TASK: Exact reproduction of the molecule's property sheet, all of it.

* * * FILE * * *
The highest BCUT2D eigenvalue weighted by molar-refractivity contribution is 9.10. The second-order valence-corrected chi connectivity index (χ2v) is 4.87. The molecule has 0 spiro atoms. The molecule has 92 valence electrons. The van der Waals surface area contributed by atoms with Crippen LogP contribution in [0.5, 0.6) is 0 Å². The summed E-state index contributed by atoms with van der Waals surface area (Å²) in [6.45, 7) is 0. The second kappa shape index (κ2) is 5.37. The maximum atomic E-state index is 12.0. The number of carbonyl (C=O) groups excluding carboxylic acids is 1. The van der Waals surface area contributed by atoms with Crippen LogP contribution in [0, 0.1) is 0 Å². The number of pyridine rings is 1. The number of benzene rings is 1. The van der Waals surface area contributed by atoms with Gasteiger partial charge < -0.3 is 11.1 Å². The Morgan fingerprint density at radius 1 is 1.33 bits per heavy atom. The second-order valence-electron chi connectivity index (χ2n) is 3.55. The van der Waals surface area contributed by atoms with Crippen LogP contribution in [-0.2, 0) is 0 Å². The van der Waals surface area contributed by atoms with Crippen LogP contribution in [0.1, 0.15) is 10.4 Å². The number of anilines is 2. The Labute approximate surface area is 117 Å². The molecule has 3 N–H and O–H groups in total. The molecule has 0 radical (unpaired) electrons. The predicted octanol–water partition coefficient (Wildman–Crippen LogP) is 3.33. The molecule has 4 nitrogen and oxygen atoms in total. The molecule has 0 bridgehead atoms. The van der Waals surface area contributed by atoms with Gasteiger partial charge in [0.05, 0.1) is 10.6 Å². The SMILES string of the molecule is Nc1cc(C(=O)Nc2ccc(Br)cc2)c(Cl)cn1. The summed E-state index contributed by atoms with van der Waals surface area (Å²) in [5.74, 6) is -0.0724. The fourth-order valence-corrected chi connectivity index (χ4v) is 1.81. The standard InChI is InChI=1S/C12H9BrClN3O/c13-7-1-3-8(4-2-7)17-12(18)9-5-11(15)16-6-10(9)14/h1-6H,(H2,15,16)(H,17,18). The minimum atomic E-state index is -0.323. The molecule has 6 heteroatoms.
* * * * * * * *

The highest BCUT2D eigenvalue weighted by molar-refractivity contribution is 9.10. The second-order valence-corrected chi connectivity index (χ2v) is 4.87. The molecule has 0 spiro atoms. The molecule has 92 valence electrons. The van der Waals surface area contributed by atoms with Crippen LogP contribution in [0.5, 0.6) is 0 Å². The summed E-state index contributed by atoms with van der Waals surface area (Å²) in [6.45, 7) is 0. The second kappa shape index (κ2) is 5.37. The maximum atomic E-state index is 12.0. The number of carbonyl (C=O) groups excluding carboxylic acids is 1. The van der Waals surface area contributed by atoms with Crippen LogP contribution in [0, 0.1) is 0 Å². The number of pyridine rings is 1. The number of benzene rings is 1. The van der Waals surface area contributed by atoms with Gasteiger partial charge < -0.3 is 11.1 Å². The Morgan fingerprint density at radius 1 is 1.33 bits per heavy atom. The second-order valence-electron chi connectivity index (χ2n) is 3.55. The van der Waals surface area contributed by atoms with Crippen LogP contribution in [-0.2, 0) is 0 Å². The van der Waals surface area contributed by atoms with Crippen LogP contribution in [0.1, 0.15) is 10.4 Å². The number of anilines is 2. The Labute approximate surface area is 117 Å². The molecule has 3 N–H and O–H groups in total. The molecule has 0 radical (unpaired) electrons. The predicted octanol–water partition coefficient (Wildman–Crippen LogP) is 3.33. The molecule has 4 nitrogen and oxygen atoms in total. The molecule has 0 bridgehead atoms. The van der Waals surface area contributed by atoms with Gasteiger partial charge in [0.05, 0.1) is 10.6 Å². The SMILES string of the molecule is Nc1cc(C(=O)Nc2ccc(Br)cc2)c(Cl)cn1. The summed E-state index contributed by atoms with van der Waals surface area (Å²) in [5.74, 6) is -0.0724. The fourth-order valence-corrected chi connectivity index (χ4v) is 1.81. The standard InChI is InChI=1S/C12H9BrClN3O/c13-7-1-3-8(4-2-7)17-12(18)9-5-11(15)16-6-10(9)14/h1-6H,(H2,15,16)(H,17,18). The minimum atomic E-state index is -0.323. The molecule has 6 heteroatoms.